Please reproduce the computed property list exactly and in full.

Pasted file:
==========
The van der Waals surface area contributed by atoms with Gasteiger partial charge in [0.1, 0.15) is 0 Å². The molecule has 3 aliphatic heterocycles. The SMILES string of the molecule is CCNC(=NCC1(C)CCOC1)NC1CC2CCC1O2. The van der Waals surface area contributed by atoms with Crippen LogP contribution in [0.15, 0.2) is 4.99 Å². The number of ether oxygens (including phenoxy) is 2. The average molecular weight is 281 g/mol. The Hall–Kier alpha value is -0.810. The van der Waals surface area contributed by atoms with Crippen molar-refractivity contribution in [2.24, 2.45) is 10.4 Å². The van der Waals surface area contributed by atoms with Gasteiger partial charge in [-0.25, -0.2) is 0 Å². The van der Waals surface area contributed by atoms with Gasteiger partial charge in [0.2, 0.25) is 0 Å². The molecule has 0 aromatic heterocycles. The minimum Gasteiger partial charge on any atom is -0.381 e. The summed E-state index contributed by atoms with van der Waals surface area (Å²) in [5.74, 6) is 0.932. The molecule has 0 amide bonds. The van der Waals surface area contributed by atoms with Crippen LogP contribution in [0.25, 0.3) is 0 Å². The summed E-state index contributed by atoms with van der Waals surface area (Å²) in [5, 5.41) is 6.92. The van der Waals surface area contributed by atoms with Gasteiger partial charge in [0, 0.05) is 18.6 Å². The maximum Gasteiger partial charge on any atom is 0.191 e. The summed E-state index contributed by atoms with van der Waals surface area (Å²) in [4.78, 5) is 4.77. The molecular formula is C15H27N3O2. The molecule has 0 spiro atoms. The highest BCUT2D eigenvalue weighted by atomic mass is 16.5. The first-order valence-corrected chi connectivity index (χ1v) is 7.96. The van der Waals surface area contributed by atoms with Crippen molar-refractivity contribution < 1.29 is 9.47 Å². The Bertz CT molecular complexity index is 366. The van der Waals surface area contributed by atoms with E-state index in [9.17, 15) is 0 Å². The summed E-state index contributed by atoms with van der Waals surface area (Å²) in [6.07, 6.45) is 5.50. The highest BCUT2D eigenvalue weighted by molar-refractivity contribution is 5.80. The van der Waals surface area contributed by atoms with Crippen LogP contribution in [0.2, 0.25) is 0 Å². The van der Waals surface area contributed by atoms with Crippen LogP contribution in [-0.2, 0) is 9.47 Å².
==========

The van der Waals surface area contributed by atoms with Gasteiger partial charge in [0.1, 0.15) is 0 Å². The molecule has 3 aliphatic heterocycles. The SMILES string of the molecule is CCNC(=NCC1(C)CCOC1)NC1CC2CCC1O2. The van der Waals surface area contributed by atoms with Crippen LogP contribution in [0.15, 0.2) is 4.99 Å². The number of ether oxygens (including phenoxy) is 2. The average molecular weight is 281 g/mol. The Hall–Kier alpha value is -0.810. The van der Waals surface area contributed by atoms with Crippen molar-refractivity contribution in [2.24, 2.45) is 10.4 Å². The van der Waals surface area contributed by atoms with Gasteiger partial charge in [-0.25, -0.2) is 0 Å². The van der Waals surface area contributed by atoms with Gasteiger partial charge in [0.2, 0.25) is 0 Å². The molecule has 0 aromatic heterocycles. The minimum Gasteiger partial charge on any atom is -0.381 e. The summed E-state index contributed by atoms with van der Waals surface area (Å²) in [5.74, 6) is 0.932. The molecule has 0 amide bonds. The van der Waals surface area contributed by atoms with Crippen LogP contribution in [0.25, 0.3) is 0 Å². The summed E-state index contributed by atoms with van der Waals surface area (Å²) in [5, 5.41) is 6.92. The van der Waals surface area contributed by atoms with Gasteiger partial charge in [0, 0.05) is 18.6 Å². The maximum Gasteiger partial charge on any atom is 0.191 e. The summed E-state index contributed by atoms with van der Waals surface area (Å²) in [4.78, 5) is 4.77. The molecular formula is C15H27N3O2. The molecule has 0 spiro atoms. The highest BCUT2D eigenvalue weighted by atomic mass is 16.5. The first-order valence-corrected chi connectivity index (χ1v) is 7.96. The van der Waals surface area contributed by atoms with Crippen molar-refractivity contribution < 1.29 is 9.47 Å². The Bertz CT molecular complexity index is 366. The van der Waals surface area contributed by atoms with E-state index in [9.17, 15) is 0 Å². The summed E-state index contributed by atoms with van der Waals surface area (Å²) in [6.07, 6.45) is 5.50. The highest BCUT2D eigenvalue weighted by molar-refractivity contribution is 5.80. The van der Waals surface area contributed by atoms with Crippen LogP contribution in [0.2, 0.25) is 0 Å². The van der Waals surface area contributed by atoms with Crippen LogP contribution in [-0.2, 0) is 9.47 Å².